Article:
The great outdoors: Sunshine and a deep culvert turn up the heat on a spring ride among hills of Torridon

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The temperatures had even caught the midges off guard.

Spending a weekend in Torridon during very warm weather, we had expected to find clouds of them over every puddle in the paths, but there were hardly any of those either.

The reality of temperatures in the high 20s is not something you face often in Scotland.

It’s surprisingly hard work when you’re used to wearing a long-sleeved base layer and seeing your own breath.

Despite the heat, the track along the eastern shore of Loch Damh in Torridon still had a few boggy patches.

Simon stalled in one and put his foot out to the side as he tipped over. Unfortunately, he was above the edge of a particularly huge culvert, so the ground his foot was looking for was several feet below him and he disappeared off the side of the path completely. Somehow he emerged unscathed, his rear wheel bent out of shape. Niall and I thought his ride was over, but he simply set the wheel on its side and jumped on it until it was straight-ish again.

Breaking away from the side of the loch, a thin line of buff beige singletrack headed out to Kinloch Damph before turning left for the long climb up to Drochaid Coire Roill.

Out in the full glare of the sun, we had to take regular pauses under the windless pale blue sky. About 7km (4.3 miles) of gentle ascending lay ahead as we hit lunchtime. The sweat evaporated from our clothes as we ate. That faux fresh feeling didn’t last long, as the gradient reared up and sweat began to bead on our brows once more.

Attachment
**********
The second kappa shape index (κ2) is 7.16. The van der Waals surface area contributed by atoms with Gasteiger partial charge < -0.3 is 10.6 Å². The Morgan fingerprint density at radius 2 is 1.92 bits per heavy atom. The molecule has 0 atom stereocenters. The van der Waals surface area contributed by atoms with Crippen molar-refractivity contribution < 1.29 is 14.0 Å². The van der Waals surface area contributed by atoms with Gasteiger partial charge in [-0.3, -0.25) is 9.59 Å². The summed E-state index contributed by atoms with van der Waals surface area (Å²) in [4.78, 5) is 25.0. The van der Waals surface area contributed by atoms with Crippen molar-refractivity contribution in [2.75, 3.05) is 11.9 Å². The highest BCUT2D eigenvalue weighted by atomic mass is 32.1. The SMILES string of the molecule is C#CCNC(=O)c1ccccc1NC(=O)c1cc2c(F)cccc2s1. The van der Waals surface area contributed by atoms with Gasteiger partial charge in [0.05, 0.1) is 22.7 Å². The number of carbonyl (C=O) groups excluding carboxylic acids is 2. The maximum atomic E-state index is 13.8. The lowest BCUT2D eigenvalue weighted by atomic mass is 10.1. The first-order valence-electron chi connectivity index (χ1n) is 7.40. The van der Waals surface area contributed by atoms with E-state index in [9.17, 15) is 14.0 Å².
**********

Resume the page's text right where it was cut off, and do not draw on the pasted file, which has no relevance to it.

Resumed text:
It’s a persistent climb, but as involving a ride uphill as you could hope for – all singletrack at an angle that’s entirely rideable, interesting but not exasperating, and with unbeatable 360-degree wilderness views shimmering all around. Feeling a bit dehydrated at the top, the roll back down was over loose boulders and stone slabs.

Stopping for a paddle in the river as we crossed it, the small pines almost looked like palms fringing the sparkling water.

Liathach towered behind, and all that was left was a loamy plummet through the woods, ending on a stone staircase right onto the road edge. A magical day in one of the finest parts of the country. The only way to finish was with an ice-cream on the way home.


Guide

Location: Torridon

Distance: 24km (15 miles)

Ascent: 490m (1607ft)

Maps: OS Explorer 428 or Landranger 24.

Parking: There’s a wee layby near the foot of the descent, or you can ask to park at the Torridon Resort if you plan to eat there later. Recommended!

Top tip: If the weather’s hot, wear some swimwear underneath your shorts! There’s a magical pool with a waterfall perfect for cooling off near the end of the ride. You mustn’t miss it.

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